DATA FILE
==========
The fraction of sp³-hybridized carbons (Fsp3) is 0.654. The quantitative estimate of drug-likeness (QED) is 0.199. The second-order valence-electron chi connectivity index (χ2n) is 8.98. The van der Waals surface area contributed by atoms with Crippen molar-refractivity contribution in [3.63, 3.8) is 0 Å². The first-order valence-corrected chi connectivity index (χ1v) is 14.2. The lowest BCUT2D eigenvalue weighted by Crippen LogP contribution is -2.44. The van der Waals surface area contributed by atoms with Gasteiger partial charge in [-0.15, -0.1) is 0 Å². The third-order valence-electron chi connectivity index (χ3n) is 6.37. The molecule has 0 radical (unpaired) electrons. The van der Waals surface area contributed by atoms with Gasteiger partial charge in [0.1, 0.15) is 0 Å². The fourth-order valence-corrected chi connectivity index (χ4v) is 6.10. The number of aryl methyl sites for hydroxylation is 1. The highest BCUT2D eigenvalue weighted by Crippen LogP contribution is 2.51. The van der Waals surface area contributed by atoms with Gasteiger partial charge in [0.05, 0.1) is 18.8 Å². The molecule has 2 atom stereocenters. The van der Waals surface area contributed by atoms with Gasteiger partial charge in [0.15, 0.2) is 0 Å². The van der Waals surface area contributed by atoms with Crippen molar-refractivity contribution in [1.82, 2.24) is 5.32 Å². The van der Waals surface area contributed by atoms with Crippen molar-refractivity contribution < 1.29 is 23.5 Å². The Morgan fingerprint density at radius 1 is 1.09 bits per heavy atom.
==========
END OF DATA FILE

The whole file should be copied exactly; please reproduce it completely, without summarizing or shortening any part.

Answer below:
The fraction of sp³-hybridized carbons (Fsp3) is 0.654. The quantitative estimate of drug-likeness (QED) is 0.199. The second-order valence-electron chi connectivity index (χ2n) is 8.98. The van der Waals surface area contributed by atoms with Crippen molar-refractivity contribution in [3.63, 3.8) is 0 Å². The first-order valence-corrected chi connectivity index (χ1v) is 14.2. The lowest BCUT2D eigenvalue weighted by Crippen LogP contribution is -2.44. The van der Waals surface area contributed by atoms with Gasteiger partial charge in [-0.15, -0.1) is 0 Å². The third-order valence-electron chi connectivity index (χ3n) is 6.37. The molecule has 0 radical (unpaired) electrons. The van der Waals surface area contributed by atoms with Gasteiger partial charge in [0.1, 0.15) is 0 Å². The fourth-order valence-corrected chi connectivity index (χ4v) is 6.10. The number of aryl methyl sites for hydroxylation is 1. The highest BCUT2D eigenvalue weighted by Crippen LogP contribution is 2.51. The van der Waals surface area contributed by atoms with Gasteiger partial charge in [0.05, 0.1) is 18.8 Å². The molecule has 2 atom stereocenters. The van der Waals surface area contributed by atoms with Gasteiger partial charge in [0.15, 0.2) is 0 Å². The van der Waals surface area contributed by atoms with Crippen molar-refractivity contribution in [1.82, 2.24) is 5.32 Å². The van der Waals surface area contributed by atoms with Crippen molar-refractivity contribution < 1.29 is 23.5 Å². The Morgan fingerprint density at radius 1 is 1.09 bits per heavy atom.